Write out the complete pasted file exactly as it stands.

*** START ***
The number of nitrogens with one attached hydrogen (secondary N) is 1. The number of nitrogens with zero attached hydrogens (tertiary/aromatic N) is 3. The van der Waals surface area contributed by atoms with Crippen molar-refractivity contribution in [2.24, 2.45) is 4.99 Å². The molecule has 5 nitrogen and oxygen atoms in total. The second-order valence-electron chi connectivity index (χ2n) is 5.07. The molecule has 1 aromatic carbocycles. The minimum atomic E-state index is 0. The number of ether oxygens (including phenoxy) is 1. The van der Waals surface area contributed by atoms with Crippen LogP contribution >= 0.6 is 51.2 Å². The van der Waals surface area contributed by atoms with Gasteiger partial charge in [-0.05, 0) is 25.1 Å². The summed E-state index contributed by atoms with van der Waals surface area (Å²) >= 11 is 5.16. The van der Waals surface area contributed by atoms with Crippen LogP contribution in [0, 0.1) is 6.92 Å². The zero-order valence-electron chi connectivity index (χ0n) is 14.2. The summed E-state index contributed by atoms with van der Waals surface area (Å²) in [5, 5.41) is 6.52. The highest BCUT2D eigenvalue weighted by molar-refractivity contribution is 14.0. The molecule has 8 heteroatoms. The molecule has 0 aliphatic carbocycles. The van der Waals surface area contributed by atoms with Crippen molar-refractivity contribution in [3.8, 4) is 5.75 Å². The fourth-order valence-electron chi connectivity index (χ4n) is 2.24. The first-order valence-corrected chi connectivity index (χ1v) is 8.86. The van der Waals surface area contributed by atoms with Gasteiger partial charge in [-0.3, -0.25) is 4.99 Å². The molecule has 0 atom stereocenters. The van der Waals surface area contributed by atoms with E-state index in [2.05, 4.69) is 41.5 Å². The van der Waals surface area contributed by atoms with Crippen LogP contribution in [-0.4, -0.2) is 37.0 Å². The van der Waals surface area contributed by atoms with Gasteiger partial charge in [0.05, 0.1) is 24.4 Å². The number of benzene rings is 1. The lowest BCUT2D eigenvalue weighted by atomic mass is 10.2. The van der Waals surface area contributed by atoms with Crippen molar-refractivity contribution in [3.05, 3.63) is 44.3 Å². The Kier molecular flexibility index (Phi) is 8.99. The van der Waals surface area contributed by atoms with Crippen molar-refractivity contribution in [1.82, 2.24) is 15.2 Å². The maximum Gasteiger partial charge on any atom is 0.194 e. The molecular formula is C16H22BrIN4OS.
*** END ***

The number of nitrogens with one attached hydrogen (secondary N) is 1. The number of nitrogens with zero attached hydrogens (tertiary/aromatic N) is 3. The van der Waals surface area contributed by atoms with Crippen molar-refractivity contribution in [2.24, 2.45) is 4.99 Å². The molecule has 5 nitrogen and oxygen atoms in total. The second-order valence-electron chi connectivity index (χ2n) is 5.07. The molecule has 1 aromatic carbocycles. The minimum atomic E-state index is 0. The number of ether oxygens (including phenoxy) is 1. The van der Waals surface area contributed by atoms with Crippen LogP contribution >= 0.6 is 51.2 Å². The van der Waals surface area contributed by atoms with Gasteiger partial charge in [-0.05, 0) is 25.1 Å². The summed E-state index contributed by atoms with van der Waals surface area (Å²) >= 11 is 5.16. The van der Waals surface area contributed by atoms with Crippen LogP contribution in [0, 0.1) is 6.92 Å². The zero-order valence-electron chi connectivity index (χ0n) is 14.2. The summed E-state index contributed by atoms with van der Waals surface area (Å²) in [5, 5.41) is 6.52. The highest BCUT2D eigenvalue weighted by molar-refractivity contribution is 14.0. The molecule has 8 heteroatoms. The molecule has 0 aliphatic carbocycles. The van der Waals surface area contributed by atoms with Crippen molar-refractivity contribution in [3.8, 4) is 5.75 Å². The fourth-order valence-electron chi connectivity index (χ4n) is 2.24. The first-order valence-corrected chi connectivity index (χ1v) is 8.86. The van der Waals surface area contributed by atoms with Gasteiger partial charge in [-0.3, -0.25) is 4.99 Å². The molecule has 0 atom stereocenters. The van der Waals surface area contributed by atoms with E-state index in [2.05, 4.69) is 41.5 Å². The van der Waals surface area contributed by atoms with Crippen LogP contribution in [-0.4, -0.2) is 37.0 Å². The van der Waals surface area contributed by atoms with Gasteiger partial charge in [0.05, 0.1) is 24.4 Å². The number of benzene rings is 1. The lowest BCUT2D eigenvalue weighted by atomic mass is 10.2. The van der Waals surface area contributed by atoms with Crippen molar-refractivity contribution in [3.05, 3.63) is 44.3 Å². The Kier molecular flexibility index (Phi) is 8.99. The van der Waals surface area contributed by atoms with Crippen molar-refractivity contribution in [1.82, 2.24) is 15.2 Å². The maximum Gasteiger partial charge on any atom is 0.194 e. The molecular formula is C16H22BrIN4OS.